When selecting a colour for your uPVC sash windows, consider the style and period of your property. For example, white and black are solid go-to colours for almost any property, while grey often suits contemporary homes. 

Also, consider your home’s exterior and the surrounding environment. You may wish to match your neighbours, the local traditions or choose something that stands out.

Finally, make note of any planning permissions or restrictions that could apply, especially if you live in a listed building or conservation area. In such cases, you may be required to retain your existing window style and colour. Changing the windows of a listed building without consent is a criminal offence. This may also restrict your ability to install uPVC windows at all.

England, Wales, Scotland and Northern Ireland all offer databases where you can look up your property to see if it’s listed or in a conservation area. Ask a surveyor for advice if you’re unsure. 

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How do uPVC sash windows work?

Like all sash windows, uPVC windows consist of two panels, known as “sashes,” which glide vertically within a frame. 

The top sash typically moves downward, while the bottom sash slides upward, offering exceptional ventilation by permitting openings from both ends. Not all sash windows have two sliding panes – some only have one. 

Traditionally, sash windows would slide via counterweights and cords concealed within the window frame. However, modern uPVC sash windows typically use a spring balance. This mechanism comprises a strong, spring-loaded reel contained within the frame. 

The tension of the spring counterbalances the weight of the sash, ensuring the smooth and effortless operation of the window. The spring balance system replaces the traditional cord-and-pulley system.

To secure the window when closed, uPVC sash windows ordinarily feature a catch and lock at the meeting rail – the point where the two sashes align when the window is shut. 

How are uPVC sash windows made?

The process of making uPVC sash windows begins with the frames. uPVC is a rigid plastic used to construct windows, doors, conservatories and other external fittings.

To build a uPVC window, the material is heated and extruded to create the hollow profiles that make up the window frames.

The individual profiles are then cut to size and joined together using fusion welding to create the rectangular frame of the window. The sashes – the parts of the window that move – are constructed in the same way. This welding process ensures a watertight and airtight seal at the corners.

The frames are typically reinforced with steel or aluminium for additional strength and durability.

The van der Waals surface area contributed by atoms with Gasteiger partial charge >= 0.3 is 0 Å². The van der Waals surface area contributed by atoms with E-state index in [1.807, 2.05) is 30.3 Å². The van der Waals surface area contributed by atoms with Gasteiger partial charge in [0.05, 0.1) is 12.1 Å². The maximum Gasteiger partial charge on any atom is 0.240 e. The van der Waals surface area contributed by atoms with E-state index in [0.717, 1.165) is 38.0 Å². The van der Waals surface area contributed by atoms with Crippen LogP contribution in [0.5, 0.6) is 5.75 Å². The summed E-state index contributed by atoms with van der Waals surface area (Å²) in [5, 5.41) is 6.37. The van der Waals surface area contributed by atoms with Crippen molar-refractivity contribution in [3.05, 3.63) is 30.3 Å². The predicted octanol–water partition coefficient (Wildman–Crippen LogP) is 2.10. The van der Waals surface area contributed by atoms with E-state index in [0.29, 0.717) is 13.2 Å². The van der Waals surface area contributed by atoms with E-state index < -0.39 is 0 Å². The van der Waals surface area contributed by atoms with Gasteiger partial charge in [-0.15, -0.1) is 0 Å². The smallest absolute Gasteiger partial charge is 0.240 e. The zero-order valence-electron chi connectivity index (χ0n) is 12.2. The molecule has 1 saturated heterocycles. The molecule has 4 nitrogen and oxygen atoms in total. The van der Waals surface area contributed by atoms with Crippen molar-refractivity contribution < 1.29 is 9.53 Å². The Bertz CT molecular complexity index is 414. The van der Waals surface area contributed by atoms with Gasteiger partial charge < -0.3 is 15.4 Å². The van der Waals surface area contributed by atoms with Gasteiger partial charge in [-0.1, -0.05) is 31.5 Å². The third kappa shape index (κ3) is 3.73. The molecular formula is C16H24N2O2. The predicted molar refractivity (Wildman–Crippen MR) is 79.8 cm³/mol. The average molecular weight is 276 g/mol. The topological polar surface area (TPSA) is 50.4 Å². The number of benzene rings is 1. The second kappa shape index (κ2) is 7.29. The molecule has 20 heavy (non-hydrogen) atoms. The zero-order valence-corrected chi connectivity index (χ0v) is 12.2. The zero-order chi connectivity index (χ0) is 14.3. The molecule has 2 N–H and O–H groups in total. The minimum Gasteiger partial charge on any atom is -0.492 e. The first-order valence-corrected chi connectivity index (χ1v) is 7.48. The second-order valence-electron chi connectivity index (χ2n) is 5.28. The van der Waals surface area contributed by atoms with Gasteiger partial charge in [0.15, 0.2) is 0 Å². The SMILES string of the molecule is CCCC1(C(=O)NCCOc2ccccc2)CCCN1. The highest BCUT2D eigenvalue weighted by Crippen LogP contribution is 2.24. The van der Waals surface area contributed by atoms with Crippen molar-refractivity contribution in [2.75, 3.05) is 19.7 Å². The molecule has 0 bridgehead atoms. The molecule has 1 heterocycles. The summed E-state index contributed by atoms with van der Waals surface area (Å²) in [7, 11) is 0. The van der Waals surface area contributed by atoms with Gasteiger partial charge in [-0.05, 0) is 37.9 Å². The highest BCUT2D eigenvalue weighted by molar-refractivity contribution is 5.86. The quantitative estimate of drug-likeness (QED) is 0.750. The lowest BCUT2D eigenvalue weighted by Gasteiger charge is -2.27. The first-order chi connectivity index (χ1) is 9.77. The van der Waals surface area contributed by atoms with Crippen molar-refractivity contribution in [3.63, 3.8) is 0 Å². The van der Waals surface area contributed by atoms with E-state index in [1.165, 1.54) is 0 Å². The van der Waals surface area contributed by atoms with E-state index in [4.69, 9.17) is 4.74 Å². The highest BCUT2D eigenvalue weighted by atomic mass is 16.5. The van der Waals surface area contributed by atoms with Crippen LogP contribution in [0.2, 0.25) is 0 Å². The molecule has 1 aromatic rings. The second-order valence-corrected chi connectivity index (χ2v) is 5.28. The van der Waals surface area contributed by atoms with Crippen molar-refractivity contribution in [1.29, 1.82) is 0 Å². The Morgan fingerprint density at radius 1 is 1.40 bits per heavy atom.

The glazing units, usually comprising two or three panes of glass separated by a spacer bar, are then fitted into the frames. The space between the glass panes is filled with air or an inert gas, such as argon, to provide insulation.

Finally, the necessary hardware – locks, handles and other components – is installed, and the windows are evaluated for quality and performance.

Energy efficiency and savings

uPVC has an average lifespan of 25 years. (Adobe)

According to the government, approximately 18 per cent of a property’s heat is lost through its windows. A-rated windows can save the average three-bed semi-detached house over £100 a year. 

One of the most noteworthy advantages of uPVC sash windows is their energy efficiency. They are excellent insulators, primarily due to the combination of the uPVC frame material and double or triple glazing.

uPVC frames are naturally insulating, meaning they don’t conduct heat well. Combined with multi-chambered frames, uPVC windows reduce heat transfer between the inside and outside of your home. 

Triple glazing further enhances insulation. The extra layers of glass and the air gap between them create a barrier that slows the transfer of heat. 

This high level of insulation means that in winter, more of the heat generated inside your home stays inside, reducing the energy needed to maintain a comfortable temperature.

So, how does this translate into savings on energy bills? While the exact figures depend on various factors, such as the size of your property and existing insulation, it’s clear that highly rated A+ and A++ windows confer significant annual savings.

For example, the Energy Saving Trust estimates that upgrading from single glazing to double glazing in a detached home could save you around £195, reducing CO2 emissions by 330kg. Up the ante to A++ windows, and you could save £245 and 405kg of emissions annually. 

uPVC sash windows pros and cons

uPVC sash windows have a lot going for them, but they naturally have strengths and limitations. 

Here are the pros and cons of uPVC sash windows. 

Pros of uPVC sash windows

  • Affordability: uPVC sash windows are typically less expensive than their wood or aluminium counterparts, making them cost effective
  • Energy efficiency: These sash windows offer excellent thermal insulation thanks to the combination of uPVC frames and double or triple glazing. This energy efficiency can help to reduce your heating and cooling costs
  • Low maintenance: uPVC is resistant to weathering and discolouration. These windows don’t require painting or varnishing – a simple wipe down will do
  • Durability: uPVC can withstand harsh weather conditions. The material is resistant to rot, rust and corrosion